ST. GEORGE — As the nation gathered for the inauguration ceremony for President Donald Trump Friday, Utah Sen. Orrin Hatch was sequestered in an undisclosed location, serving as the nation’s designated survivor.
The designated successor – a position recently made popular by ABC’s hit drama “Designated Survivor” – is a person in the presidential line of succession who is held in a secure and undisclosed location when the president and other top leaders in the nation are gathered in one place, such as the 2017 Presidential Inauguration, a State of the Union address or a presidential address to a joint session of Congress.
The intended purpose is to guarantee there will be somebody who is in the presidential line of succession ready to take charge should – in a worst-case scenario – a catastrophic event kill the president, vice president and other top-ranking officials.
In such an occurrence, under the Presidential Succession Act, the surviving official highest in line would become the acting president of the United States.
As the President Pro Tempore of the United States Senate, Hatch, a seven-term Utah Republican, is currently third in line in succession to the presidency, after the vice president and speaker of the House of Representatives.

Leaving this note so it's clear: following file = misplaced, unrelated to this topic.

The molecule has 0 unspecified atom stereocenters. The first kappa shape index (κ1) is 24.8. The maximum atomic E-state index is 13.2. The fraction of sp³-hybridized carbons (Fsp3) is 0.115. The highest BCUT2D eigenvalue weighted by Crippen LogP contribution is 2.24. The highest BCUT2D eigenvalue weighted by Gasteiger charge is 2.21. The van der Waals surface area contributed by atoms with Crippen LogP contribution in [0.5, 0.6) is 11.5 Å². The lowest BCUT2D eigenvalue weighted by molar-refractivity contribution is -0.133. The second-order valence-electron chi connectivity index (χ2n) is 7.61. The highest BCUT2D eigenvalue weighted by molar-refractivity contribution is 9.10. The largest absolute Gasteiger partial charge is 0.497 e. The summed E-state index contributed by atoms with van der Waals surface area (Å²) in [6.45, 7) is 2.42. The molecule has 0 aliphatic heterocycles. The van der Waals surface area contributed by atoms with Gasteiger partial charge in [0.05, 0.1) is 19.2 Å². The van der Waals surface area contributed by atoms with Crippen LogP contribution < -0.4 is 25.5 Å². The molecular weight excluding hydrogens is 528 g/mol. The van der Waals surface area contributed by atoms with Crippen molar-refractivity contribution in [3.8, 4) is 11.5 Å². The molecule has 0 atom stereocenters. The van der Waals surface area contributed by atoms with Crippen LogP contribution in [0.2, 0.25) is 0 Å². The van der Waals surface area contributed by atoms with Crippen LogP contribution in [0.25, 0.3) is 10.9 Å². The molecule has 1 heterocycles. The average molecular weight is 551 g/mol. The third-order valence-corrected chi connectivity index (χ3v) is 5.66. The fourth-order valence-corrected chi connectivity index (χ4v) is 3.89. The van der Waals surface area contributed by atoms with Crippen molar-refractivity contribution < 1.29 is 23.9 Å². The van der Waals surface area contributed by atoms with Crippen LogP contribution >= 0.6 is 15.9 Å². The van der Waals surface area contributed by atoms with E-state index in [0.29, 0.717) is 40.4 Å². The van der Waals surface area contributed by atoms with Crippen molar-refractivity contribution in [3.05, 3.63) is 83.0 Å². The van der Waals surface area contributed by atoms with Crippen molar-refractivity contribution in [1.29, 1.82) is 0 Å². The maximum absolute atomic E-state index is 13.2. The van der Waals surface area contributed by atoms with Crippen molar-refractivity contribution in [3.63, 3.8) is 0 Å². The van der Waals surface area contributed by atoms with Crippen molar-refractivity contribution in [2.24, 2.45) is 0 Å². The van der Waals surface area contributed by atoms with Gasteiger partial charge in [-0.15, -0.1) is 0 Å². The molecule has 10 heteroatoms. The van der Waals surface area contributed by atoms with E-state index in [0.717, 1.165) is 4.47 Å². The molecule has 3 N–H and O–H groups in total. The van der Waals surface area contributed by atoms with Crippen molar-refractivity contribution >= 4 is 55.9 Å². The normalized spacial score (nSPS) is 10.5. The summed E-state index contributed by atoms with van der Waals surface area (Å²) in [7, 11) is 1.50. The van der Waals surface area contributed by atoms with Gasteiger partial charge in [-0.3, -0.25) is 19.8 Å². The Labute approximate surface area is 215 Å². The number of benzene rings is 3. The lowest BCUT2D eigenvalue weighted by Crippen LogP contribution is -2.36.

In a statement issued Friday, Hatch said that as much as he would have liked to participate in the inauguration ceremony and festivities, he was honored to perform the “important constitutional duty, which ensures the continuity of government.”
“Today, we observe a time-honored tradition of the world’s oldest democracy: the peaceful transition of power,” Hatch said. “This changing of the guard from one president to another is a defining feature of our Republic. At the request of President Donald Trump, I am honored to fulfill the role of designated presidential successor during the inauguration.”
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